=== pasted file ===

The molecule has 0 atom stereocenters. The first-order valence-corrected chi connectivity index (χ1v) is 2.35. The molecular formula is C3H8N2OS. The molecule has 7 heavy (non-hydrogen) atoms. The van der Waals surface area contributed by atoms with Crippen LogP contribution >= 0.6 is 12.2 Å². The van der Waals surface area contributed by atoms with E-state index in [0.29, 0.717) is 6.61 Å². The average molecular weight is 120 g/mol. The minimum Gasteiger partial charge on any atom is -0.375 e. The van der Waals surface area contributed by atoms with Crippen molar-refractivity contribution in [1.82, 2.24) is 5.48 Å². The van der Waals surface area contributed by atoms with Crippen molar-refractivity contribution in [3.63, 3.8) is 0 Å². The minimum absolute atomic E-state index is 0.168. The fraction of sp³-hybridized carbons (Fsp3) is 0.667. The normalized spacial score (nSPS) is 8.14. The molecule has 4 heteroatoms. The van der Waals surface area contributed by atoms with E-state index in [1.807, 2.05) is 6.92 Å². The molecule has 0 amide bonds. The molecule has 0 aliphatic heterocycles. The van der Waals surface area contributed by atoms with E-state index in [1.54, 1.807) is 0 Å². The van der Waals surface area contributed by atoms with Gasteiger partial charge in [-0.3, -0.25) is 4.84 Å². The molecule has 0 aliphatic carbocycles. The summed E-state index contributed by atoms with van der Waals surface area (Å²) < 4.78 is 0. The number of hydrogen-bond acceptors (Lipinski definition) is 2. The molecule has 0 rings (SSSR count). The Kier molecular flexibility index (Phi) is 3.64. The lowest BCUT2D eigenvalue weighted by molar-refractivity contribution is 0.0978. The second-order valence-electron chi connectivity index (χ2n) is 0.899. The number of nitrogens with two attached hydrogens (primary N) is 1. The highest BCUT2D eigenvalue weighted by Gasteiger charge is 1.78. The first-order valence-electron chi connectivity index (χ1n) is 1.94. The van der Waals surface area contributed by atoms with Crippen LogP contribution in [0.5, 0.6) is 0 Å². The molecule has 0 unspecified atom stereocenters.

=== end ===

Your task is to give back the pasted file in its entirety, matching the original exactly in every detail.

The molecule has 0 atom stereocenters. The first-order valence-corrected chi connectivity index (χ1v) is 2.35. The molecular formula is C3H8N2OS. The molecule has 7 heavy (non-hydrogen) atoms. The van der Waals surface area contributed by atoms with Crippen LogP contribution >= 0.6 is 12.2 Å². The van der Waals surface area contributed by atoms with E-state index in [0.29, 0.717) is 6.61 Å². The average molecular weight is 120 g/mol. The minimum Gasteiger partial charge on any atom is -0.375 e. The van der Waals surface area contributed by atoms with Crippen molar-refractivity contribution in [1.82, 2.24) is 5.48 Å². The van der Waals surface area contributed by atoms with Crippen molar-refractivity contribution in [3.63, 3.8) is 0 Å². The minimum absolute atomic E-state index is 0.168. The fraction of sp³-hybridized carbons (Fsp3) is 0.667. The normalized spacial score (nSPS) is 8.14. The molecule has 4 heteroatoms. The van der Waals surface area contributed by atoms with E-state index in [1.807, 2.05) is 6.92 Å². The molecule has 0 amide bonds. The molecule has 0 aliphatic heterocycles. The van der Waals surface area contributed by atoms with E-state index in [1.54, 1.807) is 0 Å². The van der Waals surface area contributed by atoms with Gasteiger partial charge in [-0.3, -0.25) is 4.84 Å². The molecule has 0 aliphatic carbocycles. The summed E-state index contributed by atoms with van der Waals surface area (Å²) < 4.78 is 0. The number of hydrogen-bond acceptors (Lipinski definition) is 2. The molecule has 0 rings (SSSR count). The Kier molecular flexibility index (Phi) is 3.64. The lowest BCUT2D eigenvalue weighted by molar-refractivity contribution is 0.0978. The second-order valence-electron chi connectivity index (χ2n) is 0.899. The number of nitrogens with two attached hydrogens (primary N) is 1. The highest BCUT2D eigenvalue weighted by Gasteiger charge is 1.78. The first-order valence-electron chi connectivity index (χ1n) is 1.94. The van der Waals surface area contributed by atoms with Crippen LogP contribution in [0.5, 0.6) is 0 Å². The molecule has 0 unspecified atom stereocenters.